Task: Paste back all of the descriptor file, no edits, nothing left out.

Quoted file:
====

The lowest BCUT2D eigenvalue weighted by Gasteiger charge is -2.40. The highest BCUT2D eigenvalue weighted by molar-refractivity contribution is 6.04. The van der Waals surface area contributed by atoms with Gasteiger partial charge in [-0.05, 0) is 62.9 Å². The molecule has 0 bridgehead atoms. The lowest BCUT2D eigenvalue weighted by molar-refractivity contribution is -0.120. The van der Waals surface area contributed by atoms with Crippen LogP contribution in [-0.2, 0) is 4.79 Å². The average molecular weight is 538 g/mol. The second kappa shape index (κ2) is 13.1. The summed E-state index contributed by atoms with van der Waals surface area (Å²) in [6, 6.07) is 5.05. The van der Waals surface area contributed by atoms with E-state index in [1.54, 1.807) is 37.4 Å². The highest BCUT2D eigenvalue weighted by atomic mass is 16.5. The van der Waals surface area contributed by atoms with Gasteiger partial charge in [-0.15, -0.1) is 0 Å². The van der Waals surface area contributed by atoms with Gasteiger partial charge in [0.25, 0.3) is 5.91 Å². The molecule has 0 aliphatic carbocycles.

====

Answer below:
The lowest BCUT2D eigenvalue weighted by Gasteiger charge is -2.40. The highest BCUT2D eigenvalue weighted by molar-refractivity contribution is 6.04. The van der Waals surface area contributed by atoms with Gasteiger partial charge in [-0.05, 0) is 62.9 Å². The molecule has 0 bridgehead atoms. The lowest BCUT2D eigenvalue weighted by molar-refractivity contribution is -0.120. The van der Waals surface area contributed by atoms with Crippen LogP contribution in [-0.2, 0) is 4.79 Å². The average molecular weight is 538 g/mol. The second kappa shape index (κ2) is 13.1. The summed E-state index contributed by atoms with van der Waals surface area (Å²) in [6, 6.07) is 5.05. The van der Waals surface area contributed by atoms with E-state index in [1.54, 1.807) is 37.4 Å². The highest BCUT2D eigenvalue weighted by atomic mass is 16.5. The van der Waals surface area contributed by atoms with Gasteiger partial charge in [-0.15, -0.1) is 0 Å². The van der Waals surface area contributed by atoms with Gasteiger partial charge in [0.25, 0.3) is 5.91 Å². The molecule has 0 aliphatic carbocycles.